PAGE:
Ox-Eye Tasting Room: Susan and John Kiers showcase the wines produced on their hundred acre farm in Augusta County at this tasting room in Staunton, Virginia’s historic Wharf district. Built in 1904, this structure had multiple uses in its lifetime—from an office in the coal and lumber business (its original purpose) to a lumber business. After years of vacancy, the historic building was renovated in 2010 and opened as a tasting room in 2011 making the perfect backdrop to enjoy Ox Eye’s version of Cabernet Franc, a grape that is signature to Virginia wines.

Purple WOLF Vineyard: The White Oak Lavender Farm (WOLF) is a unique setting for this winery in Harrisonburg, Virginia. It produces more than 100 products from the lavender grown on the farm, and the vineyard is known for its Cabernet Franc, Chambourcin, and Riesling.

Explore a full spectrum of wines at Rockbridge Vineyard.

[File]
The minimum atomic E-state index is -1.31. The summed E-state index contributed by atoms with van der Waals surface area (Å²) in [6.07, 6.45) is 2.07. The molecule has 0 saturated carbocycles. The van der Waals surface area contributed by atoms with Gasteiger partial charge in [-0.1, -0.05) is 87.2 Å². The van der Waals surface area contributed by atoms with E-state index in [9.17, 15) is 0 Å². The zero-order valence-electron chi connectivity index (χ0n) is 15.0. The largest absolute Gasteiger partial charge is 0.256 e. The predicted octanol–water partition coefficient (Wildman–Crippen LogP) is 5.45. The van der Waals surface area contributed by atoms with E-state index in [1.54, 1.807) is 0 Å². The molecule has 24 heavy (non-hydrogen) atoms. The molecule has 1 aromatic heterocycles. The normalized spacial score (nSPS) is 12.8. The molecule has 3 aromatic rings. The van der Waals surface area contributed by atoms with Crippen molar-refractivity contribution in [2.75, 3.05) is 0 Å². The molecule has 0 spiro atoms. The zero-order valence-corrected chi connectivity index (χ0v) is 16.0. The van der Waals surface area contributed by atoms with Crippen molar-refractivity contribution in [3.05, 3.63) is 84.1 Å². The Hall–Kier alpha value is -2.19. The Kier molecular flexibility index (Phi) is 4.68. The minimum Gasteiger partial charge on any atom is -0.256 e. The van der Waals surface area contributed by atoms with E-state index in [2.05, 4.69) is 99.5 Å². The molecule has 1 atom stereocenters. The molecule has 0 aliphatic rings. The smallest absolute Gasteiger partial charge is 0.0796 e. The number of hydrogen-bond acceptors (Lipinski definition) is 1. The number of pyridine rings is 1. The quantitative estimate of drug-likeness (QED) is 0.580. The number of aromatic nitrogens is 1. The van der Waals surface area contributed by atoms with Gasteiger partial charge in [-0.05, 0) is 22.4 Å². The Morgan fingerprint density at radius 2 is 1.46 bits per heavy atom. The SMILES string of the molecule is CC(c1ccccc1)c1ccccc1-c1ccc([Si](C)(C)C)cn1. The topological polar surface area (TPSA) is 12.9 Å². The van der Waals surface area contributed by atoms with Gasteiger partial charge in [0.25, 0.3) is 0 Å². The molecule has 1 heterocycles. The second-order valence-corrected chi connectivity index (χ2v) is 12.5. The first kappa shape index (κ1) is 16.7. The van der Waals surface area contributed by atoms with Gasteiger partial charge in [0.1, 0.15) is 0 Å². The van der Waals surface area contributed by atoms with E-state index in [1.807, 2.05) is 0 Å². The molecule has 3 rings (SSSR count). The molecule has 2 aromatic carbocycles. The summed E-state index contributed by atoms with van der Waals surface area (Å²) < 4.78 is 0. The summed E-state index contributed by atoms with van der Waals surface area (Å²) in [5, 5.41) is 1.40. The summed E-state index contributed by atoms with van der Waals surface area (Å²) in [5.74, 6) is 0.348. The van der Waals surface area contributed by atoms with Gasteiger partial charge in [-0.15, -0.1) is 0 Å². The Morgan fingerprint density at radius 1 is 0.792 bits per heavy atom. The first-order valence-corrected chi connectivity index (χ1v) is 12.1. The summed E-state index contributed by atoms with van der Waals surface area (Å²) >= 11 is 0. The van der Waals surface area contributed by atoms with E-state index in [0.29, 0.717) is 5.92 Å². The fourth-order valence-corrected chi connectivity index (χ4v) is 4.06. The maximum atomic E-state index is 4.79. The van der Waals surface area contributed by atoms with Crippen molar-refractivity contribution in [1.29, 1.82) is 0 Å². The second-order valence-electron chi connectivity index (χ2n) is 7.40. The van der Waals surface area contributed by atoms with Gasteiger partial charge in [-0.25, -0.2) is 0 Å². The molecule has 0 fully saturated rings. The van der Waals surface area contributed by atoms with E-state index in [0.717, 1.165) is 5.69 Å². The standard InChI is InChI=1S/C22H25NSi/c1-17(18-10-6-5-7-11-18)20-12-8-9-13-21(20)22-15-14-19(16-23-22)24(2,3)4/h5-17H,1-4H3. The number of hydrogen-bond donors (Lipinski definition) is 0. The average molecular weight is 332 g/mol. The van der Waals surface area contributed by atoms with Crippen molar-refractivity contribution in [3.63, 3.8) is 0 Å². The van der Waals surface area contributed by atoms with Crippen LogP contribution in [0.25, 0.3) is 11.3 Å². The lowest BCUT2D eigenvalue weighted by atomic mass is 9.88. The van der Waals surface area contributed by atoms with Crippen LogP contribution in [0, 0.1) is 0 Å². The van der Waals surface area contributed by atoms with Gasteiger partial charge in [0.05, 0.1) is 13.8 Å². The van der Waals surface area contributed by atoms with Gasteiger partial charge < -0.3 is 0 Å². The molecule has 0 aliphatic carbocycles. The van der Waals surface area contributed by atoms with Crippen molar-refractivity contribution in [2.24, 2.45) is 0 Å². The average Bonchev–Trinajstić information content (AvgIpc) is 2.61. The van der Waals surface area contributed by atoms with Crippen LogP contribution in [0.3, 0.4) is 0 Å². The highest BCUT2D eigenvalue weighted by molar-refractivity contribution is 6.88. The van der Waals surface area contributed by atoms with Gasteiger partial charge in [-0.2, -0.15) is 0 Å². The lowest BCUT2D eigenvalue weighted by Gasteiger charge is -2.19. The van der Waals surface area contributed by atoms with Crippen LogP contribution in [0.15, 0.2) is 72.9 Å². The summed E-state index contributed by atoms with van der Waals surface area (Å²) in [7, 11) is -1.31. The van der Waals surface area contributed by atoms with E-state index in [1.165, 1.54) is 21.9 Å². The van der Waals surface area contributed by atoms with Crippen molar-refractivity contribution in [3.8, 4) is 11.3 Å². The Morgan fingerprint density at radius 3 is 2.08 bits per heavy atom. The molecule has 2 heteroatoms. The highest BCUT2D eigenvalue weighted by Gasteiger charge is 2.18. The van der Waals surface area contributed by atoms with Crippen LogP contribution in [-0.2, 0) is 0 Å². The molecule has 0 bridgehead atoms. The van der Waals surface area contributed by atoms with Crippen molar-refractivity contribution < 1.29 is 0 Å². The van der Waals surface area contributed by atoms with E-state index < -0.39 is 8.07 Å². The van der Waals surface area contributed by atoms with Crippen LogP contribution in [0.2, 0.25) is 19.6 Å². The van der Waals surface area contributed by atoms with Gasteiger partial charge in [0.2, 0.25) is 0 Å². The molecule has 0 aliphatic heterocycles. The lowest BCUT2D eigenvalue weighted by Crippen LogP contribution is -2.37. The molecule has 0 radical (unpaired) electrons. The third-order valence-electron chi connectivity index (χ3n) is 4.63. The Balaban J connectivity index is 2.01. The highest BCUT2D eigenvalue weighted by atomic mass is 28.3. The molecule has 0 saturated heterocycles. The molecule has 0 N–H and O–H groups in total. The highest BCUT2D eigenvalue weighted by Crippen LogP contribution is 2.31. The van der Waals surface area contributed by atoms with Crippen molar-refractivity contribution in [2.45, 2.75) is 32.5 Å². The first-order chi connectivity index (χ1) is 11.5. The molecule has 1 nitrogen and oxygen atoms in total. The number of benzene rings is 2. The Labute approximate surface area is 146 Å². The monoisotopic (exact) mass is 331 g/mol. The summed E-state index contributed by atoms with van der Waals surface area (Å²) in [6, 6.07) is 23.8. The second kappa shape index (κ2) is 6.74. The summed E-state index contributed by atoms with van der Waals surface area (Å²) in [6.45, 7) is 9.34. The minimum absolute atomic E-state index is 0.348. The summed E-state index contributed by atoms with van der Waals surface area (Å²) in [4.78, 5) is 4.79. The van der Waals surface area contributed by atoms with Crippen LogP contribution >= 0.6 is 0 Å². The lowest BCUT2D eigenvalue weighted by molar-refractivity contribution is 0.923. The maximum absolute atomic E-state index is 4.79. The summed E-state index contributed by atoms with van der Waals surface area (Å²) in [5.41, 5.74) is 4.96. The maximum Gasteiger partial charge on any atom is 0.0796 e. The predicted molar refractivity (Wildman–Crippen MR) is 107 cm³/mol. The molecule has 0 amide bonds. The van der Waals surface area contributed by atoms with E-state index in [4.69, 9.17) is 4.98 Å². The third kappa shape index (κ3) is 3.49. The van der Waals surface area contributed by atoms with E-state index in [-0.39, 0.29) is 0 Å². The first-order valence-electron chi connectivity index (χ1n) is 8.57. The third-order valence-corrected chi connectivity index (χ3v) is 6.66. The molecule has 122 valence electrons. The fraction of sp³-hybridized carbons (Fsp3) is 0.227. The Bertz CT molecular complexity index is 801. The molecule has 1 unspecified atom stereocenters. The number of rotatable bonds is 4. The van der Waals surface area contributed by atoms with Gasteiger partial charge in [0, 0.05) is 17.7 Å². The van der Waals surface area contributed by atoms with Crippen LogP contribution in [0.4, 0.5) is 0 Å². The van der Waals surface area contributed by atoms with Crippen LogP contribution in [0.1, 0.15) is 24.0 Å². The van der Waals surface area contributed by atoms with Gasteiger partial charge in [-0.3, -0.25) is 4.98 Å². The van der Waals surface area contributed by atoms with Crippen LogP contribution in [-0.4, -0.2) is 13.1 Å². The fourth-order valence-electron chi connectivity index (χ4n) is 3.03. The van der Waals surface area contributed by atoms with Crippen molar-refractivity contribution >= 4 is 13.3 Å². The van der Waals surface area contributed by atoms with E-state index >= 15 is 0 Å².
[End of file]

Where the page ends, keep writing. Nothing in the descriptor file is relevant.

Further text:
Shenandoah Valley Tourism Partnership

Rockbridge Vineyard: This vineyard in Raphine, Virginia, is the creation of Shepherd Rouse, who purchased a farm in northern Rockbridge County in the Shenandoah Valley, at a higher elevation than most Virginia vineyards and began planting grapes. From this palette, Rouse is able to produce a full spectrum of wines to match a broad range of individual tastes. His motto is “All Virginia, All the time.”

612 Vineyard: This Berryville, Virginia-based winery offers tastings on Saturday and Sunday from noon to 5 p.m., often with live music. You’ll find a wide variety of wines, from a lightly sweet rosé to a dry Chambourcin.

Written by Jeff Banowetz for RootsRated Media in partnership with Staunton.

Featured image provided by Sam Theurer/Shenandoah Valley Tourism Partnership